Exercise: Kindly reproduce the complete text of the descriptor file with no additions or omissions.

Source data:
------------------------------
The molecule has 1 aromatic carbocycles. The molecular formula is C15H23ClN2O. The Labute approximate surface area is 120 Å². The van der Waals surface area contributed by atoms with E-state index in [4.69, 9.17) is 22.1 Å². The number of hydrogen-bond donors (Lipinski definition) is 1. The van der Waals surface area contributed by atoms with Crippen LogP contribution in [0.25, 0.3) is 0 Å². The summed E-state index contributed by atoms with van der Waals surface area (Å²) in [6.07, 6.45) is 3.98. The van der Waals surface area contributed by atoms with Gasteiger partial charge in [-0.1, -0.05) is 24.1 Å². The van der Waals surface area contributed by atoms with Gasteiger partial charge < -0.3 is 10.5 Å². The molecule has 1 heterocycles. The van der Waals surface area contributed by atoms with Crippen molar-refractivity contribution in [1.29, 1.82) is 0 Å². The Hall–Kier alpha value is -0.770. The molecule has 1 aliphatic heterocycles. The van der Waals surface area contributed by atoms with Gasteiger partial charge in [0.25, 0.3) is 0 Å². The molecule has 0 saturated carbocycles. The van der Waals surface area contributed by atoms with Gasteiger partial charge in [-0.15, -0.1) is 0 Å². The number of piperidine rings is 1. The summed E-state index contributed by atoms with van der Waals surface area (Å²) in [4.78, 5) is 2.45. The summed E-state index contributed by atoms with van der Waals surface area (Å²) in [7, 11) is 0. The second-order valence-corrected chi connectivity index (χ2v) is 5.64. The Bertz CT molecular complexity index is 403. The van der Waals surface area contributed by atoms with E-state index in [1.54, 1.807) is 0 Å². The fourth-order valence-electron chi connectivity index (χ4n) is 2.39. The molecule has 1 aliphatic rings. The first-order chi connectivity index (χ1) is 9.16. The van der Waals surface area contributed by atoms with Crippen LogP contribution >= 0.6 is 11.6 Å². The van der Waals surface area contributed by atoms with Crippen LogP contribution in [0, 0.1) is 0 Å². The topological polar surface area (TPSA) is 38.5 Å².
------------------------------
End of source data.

The molecule has 1 aromatic carbocycles. The molecular formula is C15H23ClN2O. The Labute approximate surface area is 120 Å². The van der Waals surface area contributed by atoms with E-state index in [4.69, 9.17) is 22.1 Å². The number of hydrogen-bond donors (Lipinski definition) is 1. The van der Waals surface area contributed by atoms with Crippen LogP contribution in [0.25, 0.3) is 0 Å². The summed E-state index contributed by atoms with van der Waals surface area (Å²) in [6.07, 6.45) is 3.98. The van der Waals surface area contributed by atoms with Gasteiger partial charge in [-0.1, -0.05) is 24.1 Å². The van der Waals surface area contributed by atoms with Gasteiger partial charge < -0.3 is 10.5 Å². The molecule has 1 heterocycles. The van der Waals surface area contributed by atoms with Crippen molar-refractivity contribution in [1.29, 1.82) is 0 Å². The Hall–Kier alpha value is -0.770. The molecule has 1 aliphatic heterocycles. The van der Waals surface area contributed by atoms with Gasteiger partial charge in [0.25, 0.3) is 0 Å². The molecule has 0 saturated carbocycles. The van der Waals surface area contributed by atoms with Gasteiger partial charge in [-0.15, -0.1) is 0 Å². The number of piperidine rings is 1. The summed E-state index contributed by atoms with van der Waals surface area (Å²) in [4.78, 5) is 2.45. The summed E-state index contributed by atoms with van der Waals surface area (Å²) in [7, 11) is 0. The second-order valence-corrected chi connectivity index (χ2v) is 5.64. The Bertz CT molecular complexity index is 403. The van der Waals surface area contributed by atoms with E-state index in [1.54, 1.807) is 0 Å². The fourth-order valence-electron chi connectivity index (χ4n) is 2.39. The molecule has 1 aliphatic rings. The first-order chi connectivity index (χ1) is 9.16. The van der Waals surface area contributed by atoms with Crippen LogP contribution >= 0.6 is 11.6 Å². The van der Waals surface area contributed by atoms with Crippen LogP contribution in [0, 0.1) is 0 Å². The topological polar surface area (TPSA) is 38.5 Å².